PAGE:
'Blind Vengeance' -- Deep South deeply

September 14, 1997|By Lloyd George Parry | Lloyd George Parry,SPECIAL TO THE SUN

"Blind Vengeance," by Ray Jenkins University of Georgia Press. 338 pages. $29.95.

In the Atlanta of my youth, there was a barbershop near home operated by four rednecks. They employed a shoeshiner named Roscoe, a black man who appeared to be in his late 60s. With your haircut you got a free floor show which consisted of the barbers taunting Roscoe and subjecting him to a level of humiliation that would have driven Job to go postal. But Roscoe just took it silently and did his job. And in all the years that I went to that barbershop, I never once had the courage to tell those nitwits to leave him alone.

Reading "Blind Vengeance: The Roy Moody Mail Bomb Murders" brought back with painful intensity shameful memories of all the Roscoes of my acquaintance and the large and small accommodations made by us white "moderates" with the open racial hate that pervaded the South throughout the 1940s, '50s and '60s.

The author, a white Southerner, has produced an evocative and richly textured account of the era that ended racial segregation in the Deep South. That he has done so by interweaving the biographies of a murderer and his two victims makes this extraordinarily fine work of history a compelling read.

The book portrays Roy Moody as a South Georgia career criminal with a mean streak and a persecution complex. Robert Vance was a white liberal who navigated the rocks and shoals of Alabama politics to emerge as a federal appeals court judge and champion of civil rights. Robert Robinson was a black lawyer who helped fight segregation in his hometown of Savannah.

As an alumnus of the federal criminal system, Moody believed that the federal courts had discriminated against him while favoring blacks. Acting on his grudge, Moody used mail bombs to murder Vance and Robinson, total strangers who nevertheless represented in his twisted mind the unjust order of life in the new South. There followed a massive federal investigation which at times vacillated between brilliance and low farce. The end result was the conviction of Moody following a deft prosecution by a young fed named Freeh who went on to become director of the FBI.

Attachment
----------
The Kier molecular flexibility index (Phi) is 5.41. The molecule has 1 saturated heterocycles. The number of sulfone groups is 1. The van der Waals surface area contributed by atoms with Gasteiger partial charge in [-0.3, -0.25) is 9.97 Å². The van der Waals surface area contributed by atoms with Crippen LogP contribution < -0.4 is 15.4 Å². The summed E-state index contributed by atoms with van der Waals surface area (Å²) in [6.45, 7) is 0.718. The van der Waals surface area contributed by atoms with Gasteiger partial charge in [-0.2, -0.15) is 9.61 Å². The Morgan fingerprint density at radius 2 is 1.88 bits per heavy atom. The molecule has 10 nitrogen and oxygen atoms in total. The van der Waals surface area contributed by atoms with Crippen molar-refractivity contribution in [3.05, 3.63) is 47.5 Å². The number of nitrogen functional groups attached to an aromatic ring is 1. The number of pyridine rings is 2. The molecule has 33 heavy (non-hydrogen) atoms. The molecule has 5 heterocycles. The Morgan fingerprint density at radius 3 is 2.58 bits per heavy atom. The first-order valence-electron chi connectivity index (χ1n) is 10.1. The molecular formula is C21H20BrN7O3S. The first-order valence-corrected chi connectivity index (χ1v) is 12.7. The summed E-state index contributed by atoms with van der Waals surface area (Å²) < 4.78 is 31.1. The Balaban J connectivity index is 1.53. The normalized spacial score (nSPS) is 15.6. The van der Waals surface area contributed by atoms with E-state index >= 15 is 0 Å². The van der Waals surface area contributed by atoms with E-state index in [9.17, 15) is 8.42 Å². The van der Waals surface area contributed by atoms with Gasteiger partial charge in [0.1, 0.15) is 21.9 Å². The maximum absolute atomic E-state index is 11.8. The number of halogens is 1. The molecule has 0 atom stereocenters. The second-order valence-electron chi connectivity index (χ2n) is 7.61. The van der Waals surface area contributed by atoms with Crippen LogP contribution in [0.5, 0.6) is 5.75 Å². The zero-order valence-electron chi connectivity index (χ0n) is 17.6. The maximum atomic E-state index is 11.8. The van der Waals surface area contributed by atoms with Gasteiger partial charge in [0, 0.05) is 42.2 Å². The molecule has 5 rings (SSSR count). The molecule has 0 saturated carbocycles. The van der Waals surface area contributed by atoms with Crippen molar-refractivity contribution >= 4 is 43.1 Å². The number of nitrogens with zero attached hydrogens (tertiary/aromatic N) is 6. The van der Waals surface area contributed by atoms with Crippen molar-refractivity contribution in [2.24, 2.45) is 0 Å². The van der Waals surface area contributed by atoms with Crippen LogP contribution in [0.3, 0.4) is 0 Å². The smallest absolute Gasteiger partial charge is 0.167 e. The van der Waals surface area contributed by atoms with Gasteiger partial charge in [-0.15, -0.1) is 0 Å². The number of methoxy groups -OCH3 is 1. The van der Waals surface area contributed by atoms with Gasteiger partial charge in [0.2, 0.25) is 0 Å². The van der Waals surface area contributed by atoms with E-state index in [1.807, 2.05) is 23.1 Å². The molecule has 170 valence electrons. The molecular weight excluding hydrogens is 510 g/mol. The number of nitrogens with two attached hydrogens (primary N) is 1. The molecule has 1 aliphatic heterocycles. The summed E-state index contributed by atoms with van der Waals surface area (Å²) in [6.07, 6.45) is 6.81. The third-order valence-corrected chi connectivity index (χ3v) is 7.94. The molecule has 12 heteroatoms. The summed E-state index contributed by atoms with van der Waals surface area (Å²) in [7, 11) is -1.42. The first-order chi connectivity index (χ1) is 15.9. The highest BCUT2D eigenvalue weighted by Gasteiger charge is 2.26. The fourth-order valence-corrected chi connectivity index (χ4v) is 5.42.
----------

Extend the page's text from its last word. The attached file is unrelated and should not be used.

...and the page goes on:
In the hands of a less thoughtful author or more profit-oriented publisher, this story would most likely never have risen above the level of a police procedural replete with the now commercially de rigueur innuendoes of a vast right-wing conspiracy that threatens us all.

It is significant perhaps, that the publisher - the University of Georgia Press - can afford to fund a less hysterical look at these killings. And the author, who covered the civil rights movement for an Alabama newspaper, manifests a deep appreciation for the underlying drama of the larger historical events that preceded the murders.

Indeed, the introduction, in which the author sketches his family's history in Georgia and its relations with rural blacks, is at once moving and a good primer for anyone hoping to understand the social forces and passions that collided in the post-World War II South.

This book covers a lot of ground: detective story, biography, social and political history of a region in turmoil. That it is first-rate in all of these categories is a tribute to the author and a rare treat for the reader.

NTC Lloyd George Parry, a native Georgian and former federal prosecutor, practices law in Philadelphia.

Pub Date: 9/14/97

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